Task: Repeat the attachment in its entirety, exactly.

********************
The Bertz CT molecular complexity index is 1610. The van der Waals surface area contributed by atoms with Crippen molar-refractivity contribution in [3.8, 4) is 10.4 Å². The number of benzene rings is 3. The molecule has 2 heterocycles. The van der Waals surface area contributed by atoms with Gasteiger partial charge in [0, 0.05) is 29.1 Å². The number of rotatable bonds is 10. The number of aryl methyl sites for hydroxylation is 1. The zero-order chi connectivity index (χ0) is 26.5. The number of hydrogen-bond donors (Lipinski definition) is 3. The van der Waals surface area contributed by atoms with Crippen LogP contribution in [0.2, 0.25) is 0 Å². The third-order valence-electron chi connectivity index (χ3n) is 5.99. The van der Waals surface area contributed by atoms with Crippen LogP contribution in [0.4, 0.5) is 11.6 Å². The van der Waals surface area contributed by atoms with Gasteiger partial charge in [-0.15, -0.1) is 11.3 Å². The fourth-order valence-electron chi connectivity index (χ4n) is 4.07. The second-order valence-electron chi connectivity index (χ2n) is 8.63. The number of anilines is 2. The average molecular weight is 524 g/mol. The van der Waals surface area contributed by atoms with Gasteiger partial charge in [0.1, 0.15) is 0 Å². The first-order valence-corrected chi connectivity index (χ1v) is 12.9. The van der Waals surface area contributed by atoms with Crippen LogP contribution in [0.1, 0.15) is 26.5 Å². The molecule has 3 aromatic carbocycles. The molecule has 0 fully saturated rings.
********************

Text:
The Bertz CT molecular complexity index is 1610. The van der Waals surface area contributed by atoms with Crippen molar-refractivity contribution in [3.8, 4) is 10.4 Å². The number of benzene rings is 3. The molecule has 2 heterocycles. The van der Waals surface area contributed by atoms with Gasteiger partial charge in [0, 0.05) is 29.1 Å². The number of rotatable bonds is 10. The number of aryl methyl sites for hydroxylation is 1. The zero-order chi connectivity index (χ0) is 26.5. The number of hydrogen-bond donors (Lipinski definition) is 3. The van der Waals surface area contributed by atoms with Crippen LogP contribution in [0.2, 0.25) is 0 Å². The third-order valence-electron chi connectivity index (χ3n) is 5.99. The van der Waals surface area contributed by atoms with Crippen LogP contribution in [0.4, 0.5) is 11.6 Å². The van der Waals surface area contributed by atoms with Gasteiger partial charge in [-0.15, -0.1) is 11.3 Å². The fourth-order valence-electron chi connectivity index (χ4n) is 4.07. The second-order valence-electron chi connectivity index (χ2n) is 8.63. The number of anilines is 2. The average molecular weight is 524 g/mol. The van der Waals surface area contributed by atoms with Gasteiger partial charge in [0.1, 0.15) is 0 Å². The first-order valence-corrected chi connectivity index (χ1v) is 12.9. The van der Waals surface area contributed by atoms with Crippen LogP contribution in [0.1, 0.15) is 26.5 Å². The molecule has 3 aromatic carbocycles. The molecule has 0 fully saturated rings.